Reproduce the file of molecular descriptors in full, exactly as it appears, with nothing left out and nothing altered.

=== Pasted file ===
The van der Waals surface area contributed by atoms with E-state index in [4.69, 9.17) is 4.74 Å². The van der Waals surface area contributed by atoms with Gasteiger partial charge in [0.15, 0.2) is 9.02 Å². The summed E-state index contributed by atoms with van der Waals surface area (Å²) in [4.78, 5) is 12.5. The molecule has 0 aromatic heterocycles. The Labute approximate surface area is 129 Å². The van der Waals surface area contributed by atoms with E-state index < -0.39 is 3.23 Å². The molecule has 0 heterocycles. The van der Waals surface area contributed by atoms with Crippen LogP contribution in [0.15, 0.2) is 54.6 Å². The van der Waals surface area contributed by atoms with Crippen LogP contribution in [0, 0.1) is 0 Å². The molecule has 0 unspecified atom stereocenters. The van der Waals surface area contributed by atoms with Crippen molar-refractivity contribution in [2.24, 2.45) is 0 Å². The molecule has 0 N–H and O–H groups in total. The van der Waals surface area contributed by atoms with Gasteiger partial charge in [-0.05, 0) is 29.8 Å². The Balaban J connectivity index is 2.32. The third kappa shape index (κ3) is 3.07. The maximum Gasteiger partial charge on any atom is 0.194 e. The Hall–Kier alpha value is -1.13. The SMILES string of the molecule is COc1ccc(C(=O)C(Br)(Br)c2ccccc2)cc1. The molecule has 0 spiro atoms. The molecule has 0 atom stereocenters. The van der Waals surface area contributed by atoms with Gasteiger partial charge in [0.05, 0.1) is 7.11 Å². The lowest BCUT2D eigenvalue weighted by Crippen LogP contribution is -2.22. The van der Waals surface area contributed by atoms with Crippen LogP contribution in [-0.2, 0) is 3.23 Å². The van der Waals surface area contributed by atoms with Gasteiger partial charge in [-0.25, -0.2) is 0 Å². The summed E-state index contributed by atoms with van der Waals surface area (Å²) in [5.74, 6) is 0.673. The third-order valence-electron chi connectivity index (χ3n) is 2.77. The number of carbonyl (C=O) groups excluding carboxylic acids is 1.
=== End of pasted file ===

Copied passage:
The van der Waals surface area contributed by atoms with E-state index in [4.69, 9.17) is 4.74 Å². The van der Waals surface area contributed by atoms with Gasteiger partial charge in [0.15, 0.2) is 9.02 Å². The summed E-state index contributed by atoms with van der Waals surface area (Å²) in [4.78, 5) is 12.5. The molecule has 0 aromatic heterocycles. The Labute approximate surface area is 129 Å². The van der Waals surface area contributed by atoms with E-state index < -0.39 is 3.23 Å². The molecule has 0 heterocycles. The van der Waals surface area contributed by atoms with Crippen LogP contribution in [0.15, 0.2) is 54.6 Å². The van der Waals surface area contributed by atoms with Crippen LogP contribution in [0, 0.1) is 0 Å². The molecule has 0 unspecified atom stereocenters. The van der Waals surface area contributed by atoms with Crippen molar-refractivity contribution in [2.24, 2.45) is 0 Å². The molecule has 0 N–H and O–H groups in total. The van der Waals surface area contributed by atoms with Gasteiger partial charge in [-0.05, 0) is 29.8 Å². The Balaban J connectivity index is 2.32. The third kappa shape index (κ3) is 3.07. The maximum Gasteiger partial charge on any atom is 0.194 e. The Hall–Kier alpha value is -1.13. The SMILES string of the molecule is COc1ccc(C(=O)C(Br)(Br)c2ccccc2)cc1. The molecule has 0 spiro atoms. The molecule has 0 atom stereocenters. The van der Waals surface area contributed by atoms with Gasteiger partial charge in [0.05, 0.1) is 7.11 Å². The lowest BCUT2D eigenvalue weighted by Crippen LogP contribution is -2.22. The van der Waals surface area contributed by atoms with Crippen LogP contribution in [-0.2, 0) is 3.23 Å². The van der Waals surface area contributed by atoms with Gasteiger partial charge in [-0.25, -0.2) is 0 Å². The summed E-state index contributed by atoms with van der Waals surface area (Å²) in [5.74, 6) is 0.673. The third-order valence-electron chi connectivity index (χ3n) is 2.77. The number of carbonyl (C=O) groups excluding carboxylic acids is 1.